Meanwhile, the latest international trade figures were also disappointing. The U.S. trade deficit widened from $39.28 billion in January to $42.30 billion in February. This was the highest deficit since September and the result of a decrease in goods exports and an increase in service-sector imports. Petroleum exports were also marginally lower. The numbers were particularly discouraging given that manufactured goods exports in January and February of this year were 0.6 percent lower than the first two months of last year. Still, outside of softness in our goods exports to Canada, the other top-five export markets for U.S.-manufactured goods registered increases year-to-date in 2014 relative to 2013. In addition, there remains cautious optimism that export sales will improve in the coming months.

This week, the focus will be on the release of the minutes from the March Federal Open Market Committee (FOMC) meeting. The minutes will provide additional insights on the internal debates that led the Federal Reserve Board to continue tapering but to also change its forward guidance for short-term interest rates. On Friday, the release of producer price data should continue to show that overall inflation remains minimal. Other highlights include the latest data on consumer confidence, job openings, small business optimism and wholesale trade.

Chad Moutray is the chief economist, National Association of Manufacturers.

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Manufacturing Employment Dropped by 1,000 in March; Revisions Add 15,000 to January and February

Manufacturing employment dropped by 1,000 in March, its first monthly decline in eight months. While this was disappointing, the good news was that manufacturers added 15,000 workers more than previously estimated in January and February, according to the latest Bureau of Labor Statistics revisions. Since August, the manufacturing sector has averaged 12,125 additional workers each month, a sign that the rebound that we have seen since the beginning of the third quarter has resulted in a pickup in hiring. Since the end of 2009, manufacturers have added 602,000 employees, or 7.3 percent of the 8.2 million workers created during that time.

Still, the fact that manufacturers shed 1,000 workers in February was surprising, particularly given consensus estimates that were closer to the ADP estimates released on Wednesday. In March, durable goods firms added 8,000 employees on net, with nondurable goods entities losing 9,000 workers. Miscellaneous durable goods (up 3,000), machinery (up 2,500), nonmetallic mineral products (up 2,100), and transportation equipment (up 1,800) were examples of sectors with increased hiring for the month. Perhaps notably, motor vehicle employment was unchanged.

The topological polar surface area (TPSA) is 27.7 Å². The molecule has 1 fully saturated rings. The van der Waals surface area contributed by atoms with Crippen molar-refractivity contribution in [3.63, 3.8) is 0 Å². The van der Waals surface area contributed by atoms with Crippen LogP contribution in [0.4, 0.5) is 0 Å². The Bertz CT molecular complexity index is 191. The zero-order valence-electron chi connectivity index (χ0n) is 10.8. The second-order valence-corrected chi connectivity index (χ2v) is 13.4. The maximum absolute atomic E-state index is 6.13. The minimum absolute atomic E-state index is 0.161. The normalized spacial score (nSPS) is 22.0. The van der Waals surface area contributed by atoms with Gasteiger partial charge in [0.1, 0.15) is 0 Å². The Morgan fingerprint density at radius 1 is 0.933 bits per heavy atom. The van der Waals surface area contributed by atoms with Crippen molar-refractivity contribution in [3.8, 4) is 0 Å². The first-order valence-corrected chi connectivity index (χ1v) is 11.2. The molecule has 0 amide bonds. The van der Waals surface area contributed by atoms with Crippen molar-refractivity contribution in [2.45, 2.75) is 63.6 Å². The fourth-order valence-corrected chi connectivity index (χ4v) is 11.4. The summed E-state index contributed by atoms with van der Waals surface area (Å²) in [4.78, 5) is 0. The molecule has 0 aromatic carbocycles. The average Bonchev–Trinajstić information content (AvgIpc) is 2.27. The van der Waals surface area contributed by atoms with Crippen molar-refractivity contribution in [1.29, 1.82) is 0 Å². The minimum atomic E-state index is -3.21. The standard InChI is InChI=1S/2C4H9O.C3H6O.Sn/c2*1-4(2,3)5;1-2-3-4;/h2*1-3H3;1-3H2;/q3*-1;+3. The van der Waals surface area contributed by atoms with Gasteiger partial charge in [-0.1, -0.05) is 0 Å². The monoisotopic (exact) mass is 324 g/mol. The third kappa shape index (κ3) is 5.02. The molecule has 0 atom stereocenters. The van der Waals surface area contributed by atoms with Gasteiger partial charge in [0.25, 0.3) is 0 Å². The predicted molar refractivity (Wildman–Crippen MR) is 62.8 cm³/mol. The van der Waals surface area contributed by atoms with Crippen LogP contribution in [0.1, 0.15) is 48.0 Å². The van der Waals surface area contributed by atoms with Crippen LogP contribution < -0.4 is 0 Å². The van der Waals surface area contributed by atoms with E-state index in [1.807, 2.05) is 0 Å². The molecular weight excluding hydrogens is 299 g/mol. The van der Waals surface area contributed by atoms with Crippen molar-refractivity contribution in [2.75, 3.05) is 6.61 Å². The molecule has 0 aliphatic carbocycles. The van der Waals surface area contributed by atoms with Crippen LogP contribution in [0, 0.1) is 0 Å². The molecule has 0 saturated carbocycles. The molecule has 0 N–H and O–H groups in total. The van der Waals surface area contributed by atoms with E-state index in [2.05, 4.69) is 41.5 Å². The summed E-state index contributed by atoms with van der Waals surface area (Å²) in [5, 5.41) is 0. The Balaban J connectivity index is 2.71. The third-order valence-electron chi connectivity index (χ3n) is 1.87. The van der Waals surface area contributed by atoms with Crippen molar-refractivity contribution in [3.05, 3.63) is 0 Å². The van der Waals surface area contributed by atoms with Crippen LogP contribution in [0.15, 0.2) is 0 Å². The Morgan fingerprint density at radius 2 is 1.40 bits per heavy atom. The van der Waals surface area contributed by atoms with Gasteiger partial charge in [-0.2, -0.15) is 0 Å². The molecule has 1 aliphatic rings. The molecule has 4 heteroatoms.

Yet, these gains were more than offset by declines in hiring for food manufacturing (down 4,600), plastics and rubber products (down 3,700), fabricated metal products (down 2,600), and apparel (down 700), among others.

On the positive side, the average number of hours worked and compensation both increased – a sign that the sector has begun to rebound in terms of overall activity. Average weekly earnings in the manufacturing sector rose from $1,008.17 in February to $1,016.40 in March. At the same time, the typical manufacturing employee worked 41.1 hours, with 3.5 hours of overtime on average. This was up from 40.8 regular hours and 3.4 overtime hours the month before.

In the larger economy, nonfarm payroll growth was in-line with consensus estimates, up 192,000 in March. This was down from a revised 197,000 in February. Moreover, it was close to the average of 190,385 workers added each month in 2013. In general, this suggests that the U.S. economy has rebounded from the falloff in hiring activity seen starting in December, when nonfarm payroll growth was just 84,000. Winter weather has been a factor, but it appears that we have started to move beyond it.